PHILADELPHIA – The 28 year-long legal odyssey surrounding the pursuit of a multimillion-dollar Liberian judgment has resulted in a settlement filed under seal, reached in a Philadelphia federal court.
On Oct. 3, U.S. District Court Judge Paul S. Diamond stated that a sealed settlement had been reached between Cigna Worldwide Insurance Company and respondent Garrett Kelleher, an Irish real estate magnate. He had expressed his intention to levy a $15 million judgment upon a prominent Irish real estate developer funding the case, if a settlement had not been reached by the end of September.
Two days prior, Kelleher had been dismissed from the litigation, after CWW made such a request via letter. Then, all parties motioned the court for their settlement to be filed under seal.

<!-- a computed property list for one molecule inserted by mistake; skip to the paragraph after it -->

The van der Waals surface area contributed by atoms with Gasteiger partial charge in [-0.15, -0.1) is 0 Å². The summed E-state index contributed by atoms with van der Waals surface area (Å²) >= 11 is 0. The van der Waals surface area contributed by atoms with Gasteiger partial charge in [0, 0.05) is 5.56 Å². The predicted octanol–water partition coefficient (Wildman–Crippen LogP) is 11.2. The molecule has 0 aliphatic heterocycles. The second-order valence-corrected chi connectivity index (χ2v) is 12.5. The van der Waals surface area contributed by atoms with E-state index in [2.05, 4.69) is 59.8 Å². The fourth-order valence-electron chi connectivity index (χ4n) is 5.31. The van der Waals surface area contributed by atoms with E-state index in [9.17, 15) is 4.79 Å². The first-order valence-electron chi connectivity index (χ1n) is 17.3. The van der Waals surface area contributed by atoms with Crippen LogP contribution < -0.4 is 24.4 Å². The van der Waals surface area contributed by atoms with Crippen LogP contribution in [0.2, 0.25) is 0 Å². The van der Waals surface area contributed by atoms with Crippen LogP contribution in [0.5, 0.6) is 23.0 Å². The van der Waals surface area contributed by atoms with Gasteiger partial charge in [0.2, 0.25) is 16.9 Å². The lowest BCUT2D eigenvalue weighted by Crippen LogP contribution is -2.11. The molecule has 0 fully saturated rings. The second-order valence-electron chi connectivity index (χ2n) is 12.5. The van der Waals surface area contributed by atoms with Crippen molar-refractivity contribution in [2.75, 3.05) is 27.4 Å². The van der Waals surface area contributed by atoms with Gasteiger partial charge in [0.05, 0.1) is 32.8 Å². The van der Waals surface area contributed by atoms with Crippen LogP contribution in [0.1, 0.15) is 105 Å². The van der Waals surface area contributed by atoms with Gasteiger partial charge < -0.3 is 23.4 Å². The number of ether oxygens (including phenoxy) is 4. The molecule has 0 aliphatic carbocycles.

“At the Court’s request, Cigna Worldwide Insurance Company, Chubb Limited, and Garrett Kelleher jointly move the Court for an Order permitting the filing under seal of the unredacted version of their settlement agreement,” the motion read.
No information as to the amount of the settlement is publicly available.
The resolution finally brought to an end an entangled litigation history that spanned the better part of 30 years.
In 1991, AJA, owner of commercial property in Liberia, brought action against CWW, in connection to damage to the plaintiffs’ commercial properties sustained in the Liberian civil war.
After a jury verdict for AJA, U.S. District Court Judge Thomas O’Neill reversed its findings and entered a judgment in favor of CWW, finding the property damage was subject to the policy’s war risk exclusion.
However, AJA later refiled the case against CWW in a Liberian court and won a judgment of $66.5 million in 2000. When AJA tried to enforce the judgment, O’Neill issued an injunction in 2001, prohibiting any and all attempts to collect the $66.5 million judgment award in question.